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Giac, a free computer algebra system

This document describes the Node port of Giac. It offers direct use of Giac in JavaScript programs including Electron applications. (See the giac-electron-example project for a minimal example with Electron.)

Example usage

var giac = require('bindings')('giac');

See also the file nodegiac.js for a minimalist command line version of Giac.

Supported platforms

  • Linux
  • Mac OS X
  • Windows


Since Giac is C++ library, you need to have a compiler toolchain on your system installed. In addition the GMP and MPFR development libraries need to be present.

The compilation will be performed by node-gyp. In order to install it on your system you may have to accomplish some additional steps. In a doubt, please consult the node-gyp documentation.


You need a recent gcc. Former versions (like 4.8) may fail.

Python 2.7 is required. On some systems you may have to create a symbolic link to the python2.7 executable (preferably as /usr/local/bin/python).

On a Debian based system GMP and MPFR can be installed by running sudo apt install libgmp-dev libmpfr-dev.

Ubuntu 16.04 and above should work. Currently the amd64, i386 and armhf processors have been tested with success.

You can also compile Giac for a Raspberry Pi 3 under Raspbian Jessie. You may need at least 2 GB RAM by adding some swap space. A newer GCC will also be required, install GCC-6 and then make it default.

Mac OS X

Install MacPorts first. Then sudo port install gmp mpfr will install GMP and MPFR as well.

It will be silently assumed that GMP and MPFR have been installed in /opt/local/lib. If this is not the case, set the environment variable LIBDIR to the correct path.

Mac OS X 10.11.6 with Xcode 8.2.1, GMP 6.1.0 and MPFR 3.1.3 are known to work correctly.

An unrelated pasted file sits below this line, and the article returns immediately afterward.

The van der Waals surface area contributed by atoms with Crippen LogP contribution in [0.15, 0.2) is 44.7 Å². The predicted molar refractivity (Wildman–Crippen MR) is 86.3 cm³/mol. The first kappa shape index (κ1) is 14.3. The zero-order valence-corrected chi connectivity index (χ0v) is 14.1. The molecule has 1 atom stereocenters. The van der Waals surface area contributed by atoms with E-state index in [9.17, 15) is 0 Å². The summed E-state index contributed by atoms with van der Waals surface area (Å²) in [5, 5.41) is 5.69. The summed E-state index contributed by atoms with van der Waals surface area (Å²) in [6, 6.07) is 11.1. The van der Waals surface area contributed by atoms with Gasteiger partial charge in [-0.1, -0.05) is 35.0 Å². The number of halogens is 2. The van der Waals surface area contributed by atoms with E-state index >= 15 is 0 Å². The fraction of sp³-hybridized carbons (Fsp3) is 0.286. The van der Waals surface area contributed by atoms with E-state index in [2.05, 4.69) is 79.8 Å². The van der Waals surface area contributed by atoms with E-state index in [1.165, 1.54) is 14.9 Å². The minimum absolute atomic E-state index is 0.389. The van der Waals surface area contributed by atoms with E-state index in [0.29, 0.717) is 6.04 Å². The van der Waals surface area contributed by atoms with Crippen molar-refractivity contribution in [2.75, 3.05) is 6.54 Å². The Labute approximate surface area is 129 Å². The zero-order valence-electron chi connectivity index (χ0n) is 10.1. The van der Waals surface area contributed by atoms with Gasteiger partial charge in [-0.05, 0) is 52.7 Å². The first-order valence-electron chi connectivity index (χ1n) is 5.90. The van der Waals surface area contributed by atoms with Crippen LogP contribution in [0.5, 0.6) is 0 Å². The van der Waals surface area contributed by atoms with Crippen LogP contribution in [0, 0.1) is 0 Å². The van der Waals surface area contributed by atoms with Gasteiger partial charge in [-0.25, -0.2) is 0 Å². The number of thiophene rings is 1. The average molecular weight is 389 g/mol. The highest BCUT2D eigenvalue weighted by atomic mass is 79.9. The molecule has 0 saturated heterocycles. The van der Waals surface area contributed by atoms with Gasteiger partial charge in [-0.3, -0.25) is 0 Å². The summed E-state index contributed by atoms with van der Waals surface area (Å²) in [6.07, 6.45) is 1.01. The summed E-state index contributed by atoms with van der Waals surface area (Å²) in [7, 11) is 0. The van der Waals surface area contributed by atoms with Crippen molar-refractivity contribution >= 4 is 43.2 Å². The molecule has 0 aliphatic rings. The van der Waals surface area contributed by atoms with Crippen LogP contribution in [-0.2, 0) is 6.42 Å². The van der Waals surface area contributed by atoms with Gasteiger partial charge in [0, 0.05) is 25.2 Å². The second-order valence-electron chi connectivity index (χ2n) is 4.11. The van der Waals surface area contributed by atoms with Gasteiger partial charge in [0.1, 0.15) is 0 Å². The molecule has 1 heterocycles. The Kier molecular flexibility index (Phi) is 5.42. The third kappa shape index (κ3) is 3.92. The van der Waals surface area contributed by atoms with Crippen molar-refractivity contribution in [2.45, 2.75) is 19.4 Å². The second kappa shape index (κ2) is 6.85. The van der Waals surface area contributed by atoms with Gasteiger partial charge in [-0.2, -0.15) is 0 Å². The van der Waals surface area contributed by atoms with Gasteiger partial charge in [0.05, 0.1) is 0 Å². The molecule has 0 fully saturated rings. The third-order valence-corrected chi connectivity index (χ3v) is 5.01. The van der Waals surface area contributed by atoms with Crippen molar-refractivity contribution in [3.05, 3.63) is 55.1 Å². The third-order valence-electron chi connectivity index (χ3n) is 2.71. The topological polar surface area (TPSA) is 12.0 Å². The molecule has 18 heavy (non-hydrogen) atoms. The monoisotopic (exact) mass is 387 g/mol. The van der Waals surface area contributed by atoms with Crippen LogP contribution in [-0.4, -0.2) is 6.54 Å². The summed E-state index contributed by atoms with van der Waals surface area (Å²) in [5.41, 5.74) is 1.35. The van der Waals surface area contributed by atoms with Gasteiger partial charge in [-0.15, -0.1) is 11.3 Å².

At the moment only the 32 bit version works correctly. The 64 bit version may fail for some computations.

First you need to have a working node-gyp installation. Please take the time to check it by following Microsoft's NodeJS Guidelines.

You may need Visual Studio 2013 installed, newer versions may result in strange errors on compilation time.

It is recommended to use MPIR instead of GMP. To compile the Node port of Giac the .LIB files (that is, the static libraries) of both MPIR and MPFR will be required. You may either compile them on your own or get the precompiled binaries. (An option to download them is getting from Atelier Web. This may support only Release mode compilation.) Put the .LIB files into the current folder, or set the LIBDIR environment variable to the correct path.

After compilation you will also need the dynamic libraries (the .DLL files). Put them in the current folder (that is, both MPIR.DLL and MPFR.DLL) before testing/running Giac. You may also decide to put the .DLL files in the same folder where the giac.node (the artifact .DLL) file takes place.


Enter npm install in the current folder. Alternatively, npm install giac will do the compilation by using the last stable package from the npmjs repository. Use npm install giac@latest to get the latest unstable version.

The compilation may take several minutes. To speed up the compilation process consider entering for example

JOBS=4 npm install giac@latest

which will use 4 cores in parallel. The best value for the number of parallel jobs is usually the number of cores you have, but this may depend on your system as well.


It may be useful to download the Node port of Giac to a local machine and fine tune the compilation settings. This can be done as follows:

npm pack giac@latest
tar xzf giac*tgz
cd package
JOBS=4 npm install
npm test


Go to your node_modules folder, enter cd giac and npm test. (If you are under Windows, you need to copy the external .DLL files into this folder, or directly into the build subfolder.)

To play with Giac, modify the file nodegiac.js and run npm test again.


Giac was mostly written and is continuously developed by Bernard Parisse The Node port was implemented by Zoltán Kovács


The Node port of Giac is dedicated to Gábor Ancsin, one of the most prominent JavaScript heroes of the GeoGebra Team.

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